Kerouac still matters, though the perspective has shifted
Of all the Beat writers of the 1940s and 1950s — Allen Ginsberg, William Burroughs, John Clellon Holmes, Gary Snyder, and others — it is Jack Kerouac who most fascinates post-millennial readers. His works remain in print; he has inspired several biographies and has served as a central character in different memoirs; his best-known novel, On The Road, was released in 2012 as a movie. Like Hemingway or Fitzgerald, he is one of those American writers whose life often seems larger than his work, a figure of romance, a legend.
In The Voice Is All: The Lonely Victory of Jack Kerouac (ISBN 978-0-670-02510-7, 2012, $32.95), Joyce Johnson, novelist, chronicler of the Beats, and once Kerouac‘s lover, gives readers an in-depth psychological study of Kerouac’s early life: his birth and youth in Lowell, Mass.; his years as a student, culminating as a dropout from Columbia; his spotty service during the Second World War; his wanderings back and forth across the country with Neil Cassady and other restless drifters; his apprenticeship as a writer. Johnson ends her book with Kerouac’s breakthrough work that would soon win him fame: On the Road and parts of Visions of Cody.
The Voice Is All isn’t simply a rehashing of the facts of Kerouac’s life. (One flaw in the book, however, is the lack of dates; readers unacquainted with Kerouac’s life will often wonder what year certain events are taking place.) Perhaps more than any of its predecessors, including Johnson’s own Minor Characters: A Beat Memoir, The Voice Is All intimately explores Kerouac’s conflicted allegiance to his French-Canadian roots and to his contemporaries, his various sexual relationships, his fears about the value of his own early literary efforts, his strange, tangled relationship with his mother. By describing in detail Kerouac’s moods, his swings from dharma bum to deep depression, his dabbling in literature, philosophy, and religion, Johnson, as other reviewers have noted, brings Kerouac to life on the page.
About midway through The Voice Is All, however, the frenetic Kerouac and his friends, particularly Neil Cassidy, jumping not just from place to place but from idea to idea, reminds us of his immaturity both as a writer and as a person . Some of us, even those who read and loved Kerouac’s novels and poetry in our youth, may even begin to grow annoyed with this young man, this fledgling writer who skims the surfaces of ideas, of Catholic and Eastern religion, who seems now to his older readers puerile in his fancies and attractions. Despite some of Kerouac’s attractive features — his fascination with America, his good looks, his excitement, his spontaneous prose — we find in Johnson’s biography a portrait which may well be unintended, a painting of a writer limited both by his intelligence and by his addictions. Kerouac and several of his associates, even the world-weary Burroughs, come across as men — they are all men — who are incapable of growing up, of maturity, of adulthood. Johnson’s lists of Kerouac’s bed partners, his often inane comments about everything from nature to God to the American soul, his drinking and the general disarray of his personal life, force us to see him as a perpetual teenager, a boy who never really grew into manhood. After reading The Voice Is All, and then perusing the pages of Kerouac’s work read when one was 20 or 25 years old, the adult fan of Kerouac may decide that he is a writer for teenagers and their fantasies, not for adults.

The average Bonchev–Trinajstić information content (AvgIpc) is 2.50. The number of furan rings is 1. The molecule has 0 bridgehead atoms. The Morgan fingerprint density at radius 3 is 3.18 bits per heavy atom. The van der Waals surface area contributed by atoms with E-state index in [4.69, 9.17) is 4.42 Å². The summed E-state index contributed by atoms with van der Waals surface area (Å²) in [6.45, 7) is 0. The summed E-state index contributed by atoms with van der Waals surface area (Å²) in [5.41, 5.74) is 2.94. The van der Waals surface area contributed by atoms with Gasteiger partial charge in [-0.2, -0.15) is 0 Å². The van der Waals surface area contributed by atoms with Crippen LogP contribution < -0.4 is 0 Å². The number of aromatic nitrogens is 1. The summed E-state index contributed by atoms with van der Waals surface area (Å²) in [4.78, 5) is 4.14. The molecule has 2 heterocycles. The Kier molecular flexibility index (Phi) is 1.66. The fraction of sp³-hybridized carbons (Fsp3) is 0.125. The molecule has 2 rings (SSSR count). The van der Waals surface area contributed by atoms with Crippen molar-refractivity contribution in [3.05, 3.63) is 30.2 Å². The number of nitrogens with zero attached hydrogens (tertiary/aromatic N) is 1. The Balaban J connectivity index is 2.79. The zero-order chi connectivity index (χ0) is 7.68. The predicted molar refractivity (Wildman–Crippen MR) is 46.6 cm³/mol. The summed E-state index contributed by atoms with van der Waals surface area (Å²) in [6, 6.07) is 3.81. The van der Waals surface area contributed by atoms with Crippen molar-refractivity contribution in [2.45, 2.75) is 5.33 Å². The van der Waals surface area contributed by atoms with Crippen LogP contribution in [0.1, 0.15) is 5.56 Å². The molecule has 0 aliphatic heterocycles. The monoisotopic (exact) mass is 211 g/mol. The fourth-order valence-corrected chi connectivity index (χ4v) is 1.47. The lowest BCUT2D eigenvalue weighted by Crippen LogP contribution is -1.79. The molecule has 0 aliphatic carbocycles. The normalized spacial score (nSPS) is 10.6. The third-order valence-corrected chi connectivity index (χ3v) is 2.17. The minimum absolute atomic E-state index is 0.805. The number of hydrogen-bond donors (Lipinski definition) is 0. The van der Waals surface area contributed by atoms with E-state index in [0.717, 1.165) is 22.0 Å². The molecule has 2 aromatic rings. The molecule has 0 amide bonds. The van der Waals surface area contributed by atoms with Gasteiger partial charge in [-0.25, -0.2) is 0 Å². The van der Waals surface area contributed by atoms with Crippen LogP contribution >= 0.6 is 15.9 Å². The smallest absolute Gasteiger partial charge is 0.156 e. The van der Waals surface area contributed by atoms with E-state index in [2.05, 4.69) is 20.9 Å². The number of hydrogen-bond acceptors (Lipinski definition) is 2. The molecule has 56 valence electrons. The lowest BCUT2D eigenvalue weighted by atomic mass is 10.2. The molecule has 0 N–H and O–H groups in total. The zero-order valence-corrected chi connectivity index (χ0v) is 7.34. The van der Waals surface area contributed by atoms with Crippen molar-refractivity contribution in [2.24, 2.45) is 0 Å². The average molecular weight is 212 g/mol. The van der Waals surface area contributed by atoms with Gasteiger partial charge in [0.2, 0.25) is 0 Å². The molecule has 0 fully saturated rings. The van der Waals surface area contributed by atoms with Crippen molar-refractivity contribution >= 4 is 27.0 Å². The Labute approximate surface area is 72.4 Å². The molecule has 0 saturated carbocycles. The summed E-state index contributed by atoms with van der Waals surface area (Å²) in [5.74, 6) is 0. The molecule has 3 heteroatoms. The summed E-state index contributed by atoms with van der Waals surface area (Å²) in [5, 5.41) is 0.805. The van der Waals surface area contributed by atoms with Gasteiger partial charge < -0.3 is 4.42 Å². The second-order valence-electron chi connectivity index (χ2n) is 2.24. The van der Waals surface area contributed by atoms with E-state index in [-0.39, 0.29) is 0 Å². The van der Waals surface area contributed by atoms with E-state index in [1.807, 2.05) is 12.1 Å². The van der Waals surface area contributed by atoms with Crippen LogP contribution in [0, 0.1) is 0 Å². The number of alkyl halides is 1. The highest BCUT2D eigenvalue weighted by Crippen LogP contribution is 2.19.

Kerouac himself tried for the last part of his life to shrug off his association both with the Beats and with their young followers. In 1957, at the age of 35, Kerouac, Johnson tells us, “would write in his diary that what he really thought was that the Beat Generation had ceased to exist … Soon to be crowned the King of the Beats by the media, he would find himself in the unhappy position of having to represent an old idea whose new meaning he didn’t believe in, which was ironically inspiring widespread imitation as a superficially available lifestyle.” In Big Sur, Kerouac would write that “all over America high school and college kids thinking ‘Jack Duluoz is 26-years-old and on the road all the time hitch hiking’ while there I am almost 40 years old, bored and jaded in a roomette bunk.”
What is significant in this last quotation is that Kerouac, like so many of his admirers, confuses the real with the fictional. He seeks to criticize his fans for making this mistake, but he himself falls into the same trap by the wording of his critique. Because of his autobiographical methods, and perhaps because of his intense self-absorption, he himself cannot separate fact from myth and legend, the truth of what he was from fiction he had created.
Johnson gives us a fascinating portrait of her old friend and flame. To understand why Kerouac’s work still bears reading and scrutiny, readers may wish to turn to John LeLand’s Why Kerouac Matters: The Lessons of On The Road (They‘re Not What You Think), previously reviewed in The Smoky Mountain News. Here Leland examines lessons we can draw from On The Road: the importance of fatherhood and family, the meaning of faith, mediations on time and relationships. In addition to documenting some surprises in Kerouac’s thinking — he was, for example, an admirer of Reverend Billy Graham — Leland finally concludes his short study realizing that Kerouac did have a message for us, that life is “ignorance and suffering and jazz and loss and occasional revelation.”
That’s why, despite all his failings and sad weaknesses, all his failures as a person and a writer, we still read Jack Kerouac.
The Voice Is All: The Lonely Victory of Jack Kerouac by Joyce Johnson. Viking Adult, 2012. 512 pages.